Another Patent Reform Bill Targets Frivolous Demand Letters

Last week, the House Energy and Commerce Committee approved yet another patent reform bill to curtail misleading and frivolous demand letters sent by patent assertion entities (also known as “patent trolls”). The legislation, approved by a vote of 30 to 20, is known as the Targeting Rogue and Opaque Letters Act, or TROL Act (H.R. 2045). This bill aims to protect businesses from frivolous demands while preserving the ability of patent holders to legitimately protect their intellectual property. The overall goal is to curtail “certain bad faith communications in connection with the assertion of a United States patent [that] are unfair or deceptive acts or practices, and for other purposes.”

The key provisions of the bill are:

Bad Faith Communications Defined – Section 2 of the bill enumerates several instances in which a sender may commit a bad faith communication. Such instances include when a senders represents: (1) he has patent rights, but does not; (2) he has filed a patent infringement action against the recipient or other persons; and (3) he will take legal action soon. Additionally, it includes instances in which the senders unrightfully attempts to obtain compensation from the recipients, such as when a sender seeks compensations for a patent claim that has been held to be unenforceable due to inequitable conduct, invalid or otherwise unenforceable or when sender asserts an expired patent. Lastly, bad faith communications may take place when the sender fails to provide sufficient information about itself, the rightful patent owner (or licensees), the asserted patents and the infringing products.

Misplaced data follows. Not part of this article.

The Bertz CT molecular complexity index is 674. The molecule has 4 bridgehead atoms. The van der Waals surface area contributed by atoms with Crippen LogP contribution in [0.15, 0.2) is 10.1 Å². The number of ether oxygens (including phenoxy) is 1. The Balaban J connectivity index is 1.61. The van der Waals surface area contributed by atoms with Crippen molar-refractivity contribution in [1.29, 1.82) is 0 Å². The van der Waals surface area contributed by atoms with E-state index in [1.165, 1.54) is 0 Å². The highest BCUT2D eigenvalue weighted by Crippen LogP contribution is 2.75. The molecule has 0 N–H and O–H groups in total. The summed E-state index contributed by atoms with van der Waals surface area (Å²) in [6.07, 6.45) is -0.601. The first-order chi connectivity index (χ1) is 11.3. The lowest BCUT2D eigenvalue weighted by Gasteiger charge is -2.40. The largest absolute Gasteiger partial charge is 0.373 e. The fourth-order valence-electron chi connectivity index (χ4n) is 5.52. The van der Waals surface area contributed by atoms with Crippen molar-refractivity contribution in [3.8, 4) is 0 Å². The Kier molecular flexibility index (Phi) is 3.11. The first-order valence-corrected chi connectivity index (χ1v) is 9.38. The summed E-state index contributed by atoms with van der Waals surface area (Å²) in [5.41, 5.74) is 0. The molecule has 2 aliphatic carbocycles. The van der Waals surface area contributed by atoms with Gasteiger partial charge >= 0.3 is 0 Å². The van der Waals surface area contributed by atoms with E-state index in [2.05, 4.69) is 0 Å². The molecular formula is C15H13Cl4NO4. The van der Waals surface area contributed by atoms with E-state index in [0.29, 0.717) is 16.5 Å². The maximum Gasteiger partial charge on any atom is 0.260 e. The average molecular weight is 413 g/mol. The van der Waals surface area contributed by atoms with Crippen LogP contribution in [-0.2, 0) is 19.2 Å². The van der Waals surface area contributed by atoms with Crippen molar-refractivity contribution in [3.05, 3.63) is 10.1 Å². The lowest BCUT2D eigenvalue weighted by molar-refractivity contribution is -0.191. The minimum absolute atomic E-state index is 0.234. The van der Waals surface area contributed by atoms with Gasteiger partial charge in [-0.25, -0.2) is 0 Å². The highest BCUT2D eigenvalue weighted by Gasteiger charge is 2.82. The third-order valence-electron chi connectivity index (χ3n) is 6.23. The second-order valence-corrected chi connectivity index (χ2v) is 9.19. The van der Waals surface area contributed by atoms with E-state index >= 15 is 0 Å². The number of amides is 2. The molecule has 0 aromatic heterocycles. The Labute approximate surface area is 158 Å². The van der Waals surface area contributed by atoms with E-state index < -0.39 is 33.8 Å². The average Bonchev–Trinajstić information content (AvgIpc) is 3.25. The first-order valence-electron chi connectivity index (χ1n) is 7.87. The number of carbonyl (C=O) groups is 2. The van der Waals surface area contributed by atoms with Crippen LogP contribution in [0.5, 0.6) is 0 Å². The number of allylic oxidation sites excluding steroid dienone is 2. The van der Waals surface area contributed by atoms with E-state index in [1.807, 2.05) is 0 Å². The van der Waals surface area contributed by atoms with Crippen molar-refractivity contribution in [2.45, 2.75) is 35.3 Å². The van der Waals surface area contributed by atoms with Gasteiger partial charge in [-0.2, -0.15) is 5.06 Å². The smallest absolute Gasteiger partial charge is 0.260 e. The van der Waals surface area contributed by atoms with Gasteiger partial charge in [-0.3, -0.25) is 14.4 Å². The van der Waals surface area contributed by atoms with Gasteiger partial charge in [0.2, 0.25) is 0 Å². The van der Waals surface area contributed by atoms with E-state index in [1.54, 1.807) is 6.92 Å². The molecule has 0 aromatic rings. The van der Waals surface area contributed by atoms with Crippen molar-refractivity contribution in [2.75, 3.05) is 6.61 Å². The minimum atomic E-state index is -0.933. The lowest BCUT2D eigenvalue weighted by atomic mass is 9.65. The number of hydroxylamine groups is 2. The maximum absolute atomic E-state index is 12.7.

Affirmative Defenses – Section 2 also establishes that sender may assert an affirmative defense by alleging “statements, representations, or omissions [are] not made in bad faith … if [he] can demonstrate that such statements, representations, or omissions were mistakes made in good faith….” This defense may be established by presenting evidence that the sender does not send letters in violation of this Act in its usual course of business.

Enforcement by FTC – Section 3 of the bill establishes that “violation of Section 2 shall be treated as a violation of a rule defining an unfair or deceptive act or practice prescribed under section 18(a)(1)(B) of the Federal Trade Commission (“FTC”) Act.” This would allow the FTC to seek civil penalties for violations of this bill.

Preemption of State Laws – Section IV of the bill would also preempt any existing state laws and regulations relating to “the transmission or contents of communications relating to the assertion of patent rights.” Additionally, the bill would permit state Attorney Generals to bring suit on behalf of any individual that has been adversely affected by a violation of Section 2. The Attorney General may either enjoin the defendant or obtain civil penalties (maximum $5,000,000). Alternatively, the Attorney General may also request the FTC to intervene by sending a written notice of any action that has been taken to enforce this bill.

It is also important to note here that this bill, in its entirety, is also incorporated in the STRONG Patents Act, which we have previously discussed. Gibbons P.C. will continue to report on developments in patent reform bills.

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